The B&N Podcast: Isabel Allende

Every author has a story beyond the one that they put down on paper. The Barnes & Noble Podcast goes between the lines with today’s most interesting writers, exploring what inspires them, what confounds them, and what they were thinking when they wrote the books we’re talking about.

Ever since her sweeping family and political epic The House of the Spirits was published to acclaim in 1982, the Chilean-born writer Isabel Allende has been weaving the output of her apparently limitless imagination into stories that engage deeply with the struggles of ordinary people. Allende is the author of internationally bestselling novels such as Of Love and Shadows, Eva Luna, and Daughter of Fortune, and in 1994 she published the acclaimed memoir Paula, which chronicled with heartbreaking candor the loss of her adult daughter. This week, the author joined us in the studio to talk about her timely new novel In the Midst of Winter (and to tell us a bit about what it’s like to get a Presidential Medal of Freedom).


Isabel Allende returns with a sweeping novel about three very different people who are brought together in a mesmerizing story that journeys from present-day Brooklyn to Guatemala in the recent past to 1970s Chile and Brazil.

In the Midst of Winter begins with a minor traffic accident—which becomes the catalyst for an unexpected and moving love story between two people who thought they were deep into the winter of their lives. Richard Bowmaster—a 60-year-old human rights scholar—hits the car of Evelyn Ortega—a young, undocumented immigrant from Guatemala—in the middle of a snowstorm in Brooklyn. What at first seems just a small inconvenience takes an unforeseen and far more serious turn when Evelyn turns up at the professor’s house seeking help. At a loss, the professor asks his tenant Lucia Maraz—a 62-year-old lecturer from Chile—for her advice. These three very different people are brought together in a mesmerizing story that moves from present-day Brooklyn to Guatemala in the recent past to 1970s Chile and Brazil, sparking the beginning of a long overdue love story between Richard and Lucia.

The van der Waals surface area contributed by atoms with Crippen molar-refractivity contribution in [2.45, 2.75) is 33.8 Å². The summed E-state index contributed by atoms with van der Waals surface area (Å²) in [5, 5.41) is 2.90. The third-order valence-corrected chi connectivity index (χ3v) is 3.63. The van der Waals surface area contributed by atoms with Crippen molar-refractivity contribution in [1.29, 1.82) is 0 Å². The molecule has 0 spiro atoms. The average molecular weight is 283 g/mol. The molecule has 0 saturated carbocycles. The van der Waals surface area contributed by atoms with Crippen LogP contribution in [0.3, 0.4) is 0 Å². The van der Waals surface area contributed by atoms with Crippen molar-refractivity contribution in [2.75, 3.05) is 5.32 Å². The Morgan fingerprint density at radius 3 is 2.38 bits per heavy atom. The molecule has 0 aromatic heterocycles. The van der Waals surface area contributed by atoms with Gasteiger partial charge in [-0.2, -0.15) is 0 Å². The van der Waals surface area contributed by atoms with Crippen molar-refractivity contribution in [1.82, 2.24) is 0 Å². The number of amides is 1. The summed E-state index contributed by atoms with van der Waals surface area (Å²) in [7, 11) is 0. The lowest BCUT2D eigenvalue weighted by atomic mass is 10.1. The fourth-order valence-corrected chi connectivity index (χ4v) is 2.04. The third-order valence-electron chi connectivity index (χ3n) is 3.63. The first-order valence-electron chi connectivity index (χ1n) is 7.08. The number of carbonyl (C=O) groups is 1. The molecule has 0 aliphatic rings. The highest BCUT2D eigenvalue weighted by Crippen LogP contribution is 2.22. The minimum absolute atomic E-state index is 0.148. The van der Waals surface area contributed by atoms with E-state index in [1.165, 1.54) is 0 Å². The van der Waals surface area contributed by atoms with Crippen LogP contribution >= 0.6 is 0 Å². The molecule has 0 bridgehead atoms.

Exploring the timely issues of human rights and the plight of immigrants and refugees, the book recalls Allende’s landmark novel The House of the Spirits in the way it embraces the cause of “humanity, and it does so with passion, humor, and wisdom that transcend politics” (Jonathan Yardley, The Washington Post). In the Midst of Winter will stay with you long after you turn the final page.

Click here to see all books by Isabel Allende.

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